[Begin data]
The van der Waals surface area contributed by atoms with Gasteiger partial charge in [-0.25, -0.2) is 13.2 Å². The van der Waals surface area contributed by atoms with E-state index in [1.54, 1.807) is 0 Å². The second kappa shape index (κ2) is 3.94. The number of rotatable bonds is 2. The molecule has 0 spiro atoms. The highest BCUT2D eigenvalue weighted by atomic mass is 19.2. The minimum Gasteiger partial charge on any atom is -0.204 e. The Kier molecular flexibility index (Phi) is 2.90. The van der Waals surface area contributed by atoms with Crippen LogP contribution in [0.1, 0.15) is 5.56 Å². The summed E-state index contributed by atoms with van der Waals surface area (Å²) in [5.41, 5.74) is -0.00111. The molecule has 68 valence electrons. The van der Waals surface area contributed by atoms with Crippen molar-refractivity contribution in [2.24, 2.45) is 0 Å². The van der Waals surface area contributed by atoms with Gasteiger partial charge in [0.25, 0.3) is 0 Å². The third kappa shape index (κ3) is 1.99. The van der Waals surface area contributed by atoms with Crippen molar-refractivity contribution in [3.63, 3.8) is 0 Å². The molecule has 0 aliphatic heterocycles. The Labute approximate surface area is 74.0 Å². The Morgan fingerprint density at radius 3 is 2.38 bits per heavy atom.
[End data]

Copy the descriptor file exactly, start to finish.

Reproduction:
The van der Waals surface area contributed by atoms with Gasteiger partial charge in [-0.25, -0.2) is 13.2 Å². The van der Waals surface area contributed by atoms with E-state index in [1.54, 1.807) is 0 Å². The second kappa shape index (κ2) is 3.94. The number of rotatable bonds is 2. The molecule has 0 spiro atoms. The highest BCUT2D eigenvalue weighted by atomic mass is 19.2. The minimum Gasteiger partial charge on any atom is -0.204 e. The Kier molecular flexibility index (Phi) is 2.90. The van der Waals surface area contributed by atoms with Crippen LogP contribution in [0.1, 0.15) is 5.56 Å². The summed E-state index contributed by atoms with van der Waals surface area (Å²) in [5.41, 5.74) is -0.00111. The molecule has 68 valence electrons. The van der Waals surface area contributed by atoms with Crippen molar-refractivity contribution in [2.24, 2.45) is 0 Å². The van der Waals surface area contributed by atoms with Gasteiger partial charge in [0.25, 0.3) is 0 Å². The third kappa shape index (κ3) is 1.99. The van der Waals surface area contributed by atoms with Crippen molar-refractivity contribution in [3.63, 3.8) is 0 Å². The molecule has 0 aliphatic heterocycles. The Labute approximate surface area is 74.0 Å². The Morgan fingerprint density at radius 3 is 2.38 bits per heavy atom.